LYNN — Gary Leavitt is hoping to ride a horse named Charlie to the big screen.
The longtime writer, radio personality, and celebrity impersonator recently self-published “Charlie Horse,” a children’s book about a disabled horse who showcases his bravery in order to help out his animal friends. Leavitt, a Peabody native and former Item sports reporter, has high hopes for the book, including a PBS television show, character merchandise, and a feature film.
“I think the book will appeal to not only kids, but all age groups, genders and demographics,” Leavitt said. “Charlie is a character that is not only brave, but he’s not afraid to rely on other people.”
After nearly four decades in the entertainment industry, including a role as Bozo the Clown on Fox WNAC-TV in Providence from 1992 to 1994, the 58-year-old said he thought it was time to try something new. He began writing the material in 2013 but felt his writing for it at the time could have been better.
“I couldn’t get it to a point where it was endearing to children,” he said. “I put it on the backburner for a while.”
Four years later, he picked his pen and paper back up and had a new plan. He said he wrote the story with a rhyme scheme, hoping it would be more appealing to his future young readers. The story was done a few months later and he began working with an illustrator, Alexandra Sevigny.
Sevigny’s artwork was completed in a year and a half. Leavitt said he knew the artist had impeccable skills, so it was worth the wait. “Charlie Horse” was finished and ready for publishing in May. With help from Gatekeeper Press, it’s been up online and on certain bookshelves around the country since the first week of June, he said.
The Woburn resident said when he began writing the book, he had a vision of making it into a television show for children. He worked on a theme song with his 21-year-old daughter Renee Leavitt and they titled it “Friends For Life.”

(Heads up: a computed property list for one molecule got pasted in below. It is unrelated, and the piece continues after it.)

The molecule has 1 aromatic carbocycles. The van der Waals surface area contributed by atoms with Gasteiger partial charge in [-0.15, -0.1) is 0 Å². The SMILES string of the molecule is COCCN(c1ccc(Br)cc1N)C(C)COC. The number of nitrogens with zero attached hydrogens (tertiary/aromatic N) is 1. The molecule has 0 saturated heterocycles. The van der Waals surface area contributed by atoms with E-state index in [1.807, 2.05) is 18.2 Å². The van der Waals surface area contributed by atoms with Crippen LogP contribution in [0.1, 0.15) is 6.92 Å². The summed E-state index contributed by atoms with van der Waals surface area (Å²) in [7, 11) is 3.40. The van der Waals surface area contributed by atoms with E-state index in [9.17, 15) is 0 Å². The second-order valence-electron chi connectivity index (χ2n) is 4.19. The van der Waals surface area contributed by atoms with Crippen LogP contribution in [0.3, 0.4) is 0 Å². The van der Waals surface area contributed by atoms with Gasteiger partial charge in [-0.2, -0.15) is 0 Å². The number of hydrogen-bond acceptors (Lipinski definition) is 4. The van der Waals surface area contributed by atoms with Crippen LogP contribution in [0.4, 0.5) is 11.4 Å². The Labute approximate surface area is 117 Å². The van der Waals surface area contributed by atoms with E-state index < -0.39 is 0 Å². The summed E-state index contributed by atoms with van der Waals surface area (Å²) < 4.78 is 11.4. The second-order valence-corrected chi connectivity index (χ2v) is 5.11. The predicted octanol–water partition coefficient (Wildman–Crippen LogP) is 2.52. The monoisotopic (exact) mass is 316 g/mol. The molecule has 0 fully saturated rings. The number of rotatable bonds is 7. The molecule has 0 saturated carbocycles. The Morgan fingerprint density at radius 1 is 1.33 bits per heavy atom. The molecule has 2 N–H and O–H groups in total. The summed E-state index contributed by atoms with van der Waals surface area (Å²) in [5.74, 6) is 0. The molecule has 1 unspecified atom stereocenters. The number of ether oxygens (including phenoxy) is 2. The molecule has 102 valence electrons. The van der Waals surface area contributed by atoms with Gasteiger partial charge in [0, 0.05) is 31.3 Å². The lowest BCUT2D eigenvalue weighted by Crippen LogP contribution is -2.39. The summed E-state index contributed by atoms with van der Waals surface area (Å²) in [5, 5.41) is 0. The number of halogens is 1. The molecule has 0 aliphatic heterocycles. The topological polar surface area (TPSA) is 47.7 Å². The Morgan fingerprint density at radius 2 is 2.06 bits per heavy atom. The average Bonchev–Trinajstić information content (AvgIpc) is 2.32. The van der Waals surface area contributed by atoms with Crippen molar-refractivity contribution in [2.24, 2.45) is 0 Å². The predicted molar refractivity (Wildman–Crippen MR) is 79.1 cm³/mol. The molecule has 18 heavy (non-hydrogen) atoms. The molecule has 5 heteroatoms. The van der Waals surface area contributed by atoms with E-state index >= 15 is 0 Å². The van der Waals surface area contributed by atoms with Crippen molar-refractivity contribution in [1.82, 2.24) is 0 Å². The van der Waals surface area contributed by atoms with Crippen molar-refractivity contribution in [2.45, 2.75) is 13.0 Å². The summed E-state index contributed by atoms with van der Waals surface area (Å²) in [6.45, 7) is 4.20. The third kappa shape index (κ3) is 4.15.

Leavitt said he and his two kids, Renee and her 16-year-old brother Randy, spent a lot of time watching television shows in the 1990s and 2000s, especially the programs on WGBH’s PBS. Since the book’s completion, he reached out to representatives at PBS twice and pitched the idea to them, he said.
“From what I heard back, PBS loved it,” Leavitt said. “They told me it would be a long process though for them to fully review it and analyze how the market would be.”
The first-time children’s book author said he hopes to have “Charlie Horse” on the PBS screen by September. He also has a vision of selling five million copies, getting it to Oprah Winfrey’s book club, and telling Ellen Degeneres’ audience all about Charlie the horse.
For every book he sells, Leavitt said he will donate $1 to the Be My Strength Foundation, which helps needy and orphan students in Africa.
“That’s the finish line for me, as far as getting something I can hang my hat on,” he said. “The more money it makes and the more success it has, the more I can do to help people.”